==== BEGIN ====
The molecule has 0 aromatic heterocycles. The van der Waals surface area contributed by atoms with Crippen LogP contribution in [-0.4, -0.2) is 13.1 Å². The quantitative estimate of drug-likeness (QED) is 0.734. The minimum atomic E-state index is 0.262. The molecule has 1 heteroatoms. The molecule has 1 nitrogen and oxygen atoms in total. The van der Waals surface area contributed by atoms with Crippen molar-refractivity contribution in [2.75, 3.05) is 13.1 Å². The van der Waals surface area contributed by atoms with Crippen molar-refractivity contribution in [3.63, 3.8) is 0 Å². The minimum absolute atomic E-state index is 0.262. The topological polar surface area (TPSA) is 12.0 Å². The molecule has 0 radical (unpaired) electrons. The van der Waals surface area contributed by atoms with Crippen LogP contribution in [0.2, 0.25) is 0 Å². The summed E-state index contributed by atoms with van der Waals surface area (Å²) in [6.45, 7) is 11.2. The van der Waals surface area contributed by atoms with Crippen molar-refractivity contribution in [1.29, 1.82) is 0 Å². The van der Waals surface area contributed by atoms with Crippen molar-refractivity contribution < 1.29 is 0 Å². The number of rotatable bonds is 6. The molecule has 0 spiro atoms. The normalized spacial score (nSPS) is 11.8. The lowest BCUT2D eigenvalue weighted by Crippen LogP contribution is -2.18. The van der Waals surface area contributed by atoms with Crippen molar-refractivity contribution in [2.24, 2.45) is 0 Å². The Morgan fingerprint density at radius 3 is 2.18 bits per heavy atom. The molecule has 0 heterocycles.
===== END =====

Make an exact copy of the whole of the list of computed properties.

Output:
The molecule has 0 aromatic heterocycles. The van der Waals surface area contributed by atoms with Crippen LogP contribution in [-0.4, -0.2) is 13.1 Å². The quantitative estimate of drug-likeness (QED) is 0.734. The minimum atomic E-state index is 0.262. The molecule has 1 heteroatoms. The molecule has 1 nitrogen and oxygen atoms in total. The van der Waals surface area contributed by atoms with Crippen molar-refractivity contribution in [2.75, 3.05) is 13.1 Å². The van der Waals surface area contributed by atoms with Crippen molar-refractivity contribution in [3.63, 3.8) is 0 Å². The minimum absolute atomic E-state index is 0.262. The topological polar surface area (TPSA) is 12.0 Å². The molecule has 0 radical (unpaired) electrons. The van der Waals surface area contributed by atoms with Crippen LogP contribution in [0.2, 0.25) is 0 Å². The summed E-state index contributed by atoms with van der Waals surface area (Å²) in [6.45, 7) is 11.2. The van der Waals surface area contributed by atoms with Crippen molar-refractivity contribution in [1.29, 1.82) is 0 Å². The van der Waals surface area contributed by atoms with Crippen molar-refractivity contribution < 1.29 is 0 Å². The number of rotatable bonds is 6. The molecule has 0 spiro atoms. The normalized spacial score (nSPS) is 11.8. The lowest BCUT2D eigenvalue weighted by Crippen LogP contribution is -2.18. The van der Waals surface area contributed by atoms with Crippen molar-refractivity contribution in [2.24, 2.45) is 0 Å². The Morgan fingerprint density at radius 3 is 2.18 bits per heavy atom. The molecule has 0 heterocycles.